My initial impression of job hunting online for a work-from-home position was that it would be easier.
In one aspect it is when it comes to commuting; there's no running all over God-knows-where trying to get to a certain place, or worse, trying to find it when you have no clue where you're at or don't know the area. At all. And then there's that hour-long (or more) stretch getting out there and then going home. Yecch!
But in all other regards, online job hunting is still a tricky process. Being positive you meet most, if not all, qualifications doesn't mean you'll get the job (and you should, or at least be a serious candidate). What exactly are employers and recruiters really looking for?
Here's an example of some "qualifications" that are absolutely stunning in their complexity and complication. It's for the position of Content Marketing Writer:
- Working with all division consulting practice and industry vertical areas to write, edit, update and maintain content, including: web content, emails, newsletters, online advertising, case studies and whitepapers, thought leadership works, research reports, bylined articles, press releases, social media posts, product brochures, datasheets, direct mail, video scripts, presentations, ads, internal communications and other materials as needed
- Integrating key messaging and positioning, and ensuring accuracy, quality, and consistency of corporate standards for thought leadership and marketing communications materials across all global regions (Americas, EMEA, APAC)
- Bringing and applying business acumen while working with practice marketing managers, subject matter authorities and regional marketers as well as conducting interviews to gather information, write and edit content to support divisional content strategy
- Working with Communications team to write, build content, peer review internal communications, leadership communications, external media pitches, press releases, external op-ed pieces, divisional media responses to evolving/emergent situations/crisis communications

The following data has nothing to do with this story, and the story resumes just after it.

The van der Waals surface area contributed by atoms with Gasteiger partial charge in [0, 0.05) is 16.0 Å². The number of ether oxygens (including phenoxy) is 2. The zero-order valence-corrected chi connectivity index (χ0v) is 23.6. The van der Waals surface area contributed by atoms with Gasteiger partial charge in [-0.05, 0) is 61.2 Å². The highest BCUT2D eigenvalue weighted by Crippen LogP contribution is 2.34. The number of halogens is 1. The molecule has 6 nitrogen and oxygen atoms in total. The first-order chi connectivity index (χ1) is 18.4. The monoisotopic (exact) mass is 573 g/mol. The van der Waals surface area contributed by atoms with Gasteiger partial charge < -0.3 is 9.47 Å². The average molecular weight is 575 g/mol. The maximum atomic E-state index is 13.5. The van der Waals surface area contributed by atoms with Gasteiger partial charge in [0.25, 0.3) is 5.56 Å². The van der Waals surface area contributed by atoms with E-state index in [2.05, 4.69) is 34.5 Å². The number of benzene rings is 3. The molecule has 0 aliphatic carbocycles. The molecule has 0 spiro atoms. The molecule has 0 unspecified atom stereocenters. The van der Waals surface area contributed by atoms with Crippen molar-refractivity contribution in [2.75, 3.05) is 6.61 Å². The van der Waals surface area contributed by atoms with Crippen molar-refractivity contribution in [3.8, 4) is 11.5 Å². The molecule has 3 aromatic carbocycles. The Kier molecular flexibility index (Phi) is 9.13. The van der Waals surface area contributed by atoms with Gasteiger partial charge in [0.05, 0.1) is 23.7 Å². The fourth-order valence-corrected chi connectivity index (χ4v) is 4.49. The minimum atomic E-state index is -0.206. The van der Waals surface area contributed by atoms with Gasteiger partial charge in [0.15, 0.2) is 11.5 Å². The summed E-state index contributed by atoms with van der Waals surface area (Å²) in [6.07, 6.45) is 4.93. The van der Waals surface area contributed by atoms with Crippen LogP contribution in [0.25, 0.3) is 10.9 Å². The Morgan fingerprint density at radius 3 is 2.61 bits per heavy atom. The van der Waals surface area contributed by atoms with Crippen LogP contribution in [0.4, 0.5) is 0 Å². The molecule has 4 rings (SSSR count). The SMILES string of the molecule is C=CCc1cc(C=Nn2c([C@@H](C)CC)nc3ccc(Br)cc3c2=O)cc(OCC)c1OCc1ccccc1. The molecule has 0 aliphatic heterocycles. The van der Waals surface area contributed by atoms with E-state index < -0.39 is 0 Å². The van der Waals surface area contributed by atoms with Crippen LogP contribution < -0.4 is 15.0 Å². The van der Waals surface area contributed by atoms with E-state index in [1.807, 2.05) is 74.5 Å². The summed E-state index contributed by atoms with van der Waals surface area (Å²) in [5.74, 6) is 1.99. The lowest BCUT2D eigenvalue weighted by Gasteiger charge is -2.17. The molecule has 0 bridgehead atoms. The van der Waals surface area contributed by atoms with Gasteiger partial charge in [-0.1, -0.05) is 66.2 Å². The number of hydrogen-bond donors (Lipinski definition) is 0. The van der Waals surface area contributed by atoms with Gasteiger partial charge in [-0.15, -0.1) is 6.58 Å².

- Representing divisional marketing team in interdepartmental projects such as, sales meetings, company intranet redesign and corporate rebranding
- Other duties for this role will be assigned
- Bachelor Degree
- 2 years of related experience
- Marketing copywriting experience
- Experience in editing and proofreading all types of copy for all types of platforms
- Bachelor’s degree in Journalism, Marketing, Public Relations, Communications or related field
- Five to seven years relevant experience in business-to-business (B2B) and/or consulting marketing, public relations, and/or communications
- Proficiency in Microsoft Office applications (Outlook, Word, Excel, PowerPoint, etc.)
- Excellent, customer-centric oral and written communication skills, with an emphasis on grammar, copywriting, and proofreading
- Writing samples demonstrating effective brand-sensitive marketing communications required
- Marketing copywriting experience
Skills & Experience
- Excellent writing skills, both technical and narrative
- Strong business acumen and ability to develop and articulate complex value propositions in the consulting space
- Creative mind with a strong design aesthetic
- Experience developing content for marketing programs that resulted in increased brand visibility and sales leads
- Experience gathering details on market dynamics, client needs and technology, and demonstrating this knowledge to build compelling content that highlights the value of a product or service offering
- Equally strong communication skills working with subject matter authorities to produce articles and white papers